Parliament's no court, Mr Thwaites
THE EDITOR, Sir:
I wish to advise the former minister of education, Ronald Thwaites, and other like-minded politicians, that the Parliament of Jamaica is not the "highest court in the land". In fact, I wish to further advise that neither our parliament nor any other parliament is a court at all.
The parliament is a legislative body that convenes to debate, formulate and write laws of the land, with input from representatives of each constituency, whose job it is to bring the views and concerns of the people to the parliament for debate, and create laws for the ethical, orderly and fair operation of activities within the boundaries of it.
Laws are meant to protect, enable and empower all citizens. This way, all points of view are represented, and the rights of everyone is respected, given a hearing and included in deliberations to make laws.
A court's function is to interpret laws, and hand down sentences based on those same laws, not write them.
IN BETTER HANDS
It is becoming increasingly clear that Jamaica's politicians would like us to believe their election is an appointment for them to interpret laws and hand down sentences, clearly a holdover from the days of imperial and colonial rule.
Those who have inhabited the House of Representatives since the days of the House of Assembly have forgotten, or are ignorant of, the job description that runs with being an MP.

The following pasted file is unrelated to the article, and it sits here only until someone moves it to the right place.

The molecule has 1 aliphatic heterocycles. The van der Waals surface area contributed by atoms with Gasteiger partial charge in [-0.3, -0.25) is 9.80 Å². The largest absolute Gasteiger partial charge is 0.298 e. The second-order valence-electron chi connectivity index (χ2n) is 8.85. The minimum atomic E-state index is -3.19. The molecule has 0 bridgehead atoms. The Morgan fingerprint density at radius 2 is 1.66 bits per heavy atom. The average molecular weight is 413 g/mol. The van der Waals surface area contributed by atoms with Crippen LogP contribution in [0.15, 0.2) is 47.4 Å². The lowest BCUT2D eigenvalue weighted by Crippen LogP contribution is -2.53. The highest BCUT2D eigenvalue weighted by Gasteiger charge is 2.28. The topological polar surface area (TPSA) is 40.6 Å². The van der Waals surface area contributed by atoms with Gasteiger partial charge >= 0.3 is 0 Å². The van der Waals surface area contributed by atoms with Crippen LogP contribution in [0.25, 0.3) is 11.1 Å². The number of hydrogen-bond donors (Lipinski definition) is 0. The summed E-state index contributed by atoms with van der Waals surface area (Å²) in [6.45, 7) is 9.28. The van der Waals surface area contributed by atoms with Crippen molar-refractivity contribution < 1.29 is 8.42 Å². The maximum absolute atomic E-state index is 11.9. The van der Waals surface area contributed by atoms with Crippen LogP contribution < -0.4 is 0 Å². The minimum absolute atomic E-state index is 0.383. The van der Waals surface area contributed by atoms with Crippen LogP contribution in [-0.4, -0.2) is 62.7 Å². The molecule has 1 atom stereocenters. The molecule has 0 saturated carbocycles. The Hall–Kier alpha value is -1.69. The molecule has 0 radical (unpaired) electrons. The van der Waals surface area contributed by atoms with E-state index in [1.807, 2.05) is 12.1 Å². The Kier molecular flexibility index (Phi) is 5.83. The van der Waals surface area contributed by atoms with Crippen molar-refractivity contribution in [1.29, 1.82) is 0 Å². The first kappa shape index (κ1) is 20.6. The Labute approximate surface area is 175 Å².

Perhaps the future of the country will be in better hands when politicians recognise that the people and resources of this country do not belong to them, and they are there to serve those who elected them to be their representatives.
So I ask Mr Thwaites, and all those who share this illogical and misleading thought that Parliament is a court, to disavow themselves of the notion and get on with the job of nation building.
All decisions in parliament must be informed by input from the people. The political reality in Jamaica is that most representatives have no idea about our circumstances, or what we have to do to survive in Jamaica. They don't live in the communities they represent, don't shop at the same stores, don't send their children to the same schools, or drive on the same roads as we do.
So I will reiterate, politicians are there to ACT on the direction of the people who elected them to serve, not pamper themselves with ceremonial platitudes.
HUGH M. DUNBAR
Jamaica, New York, 11434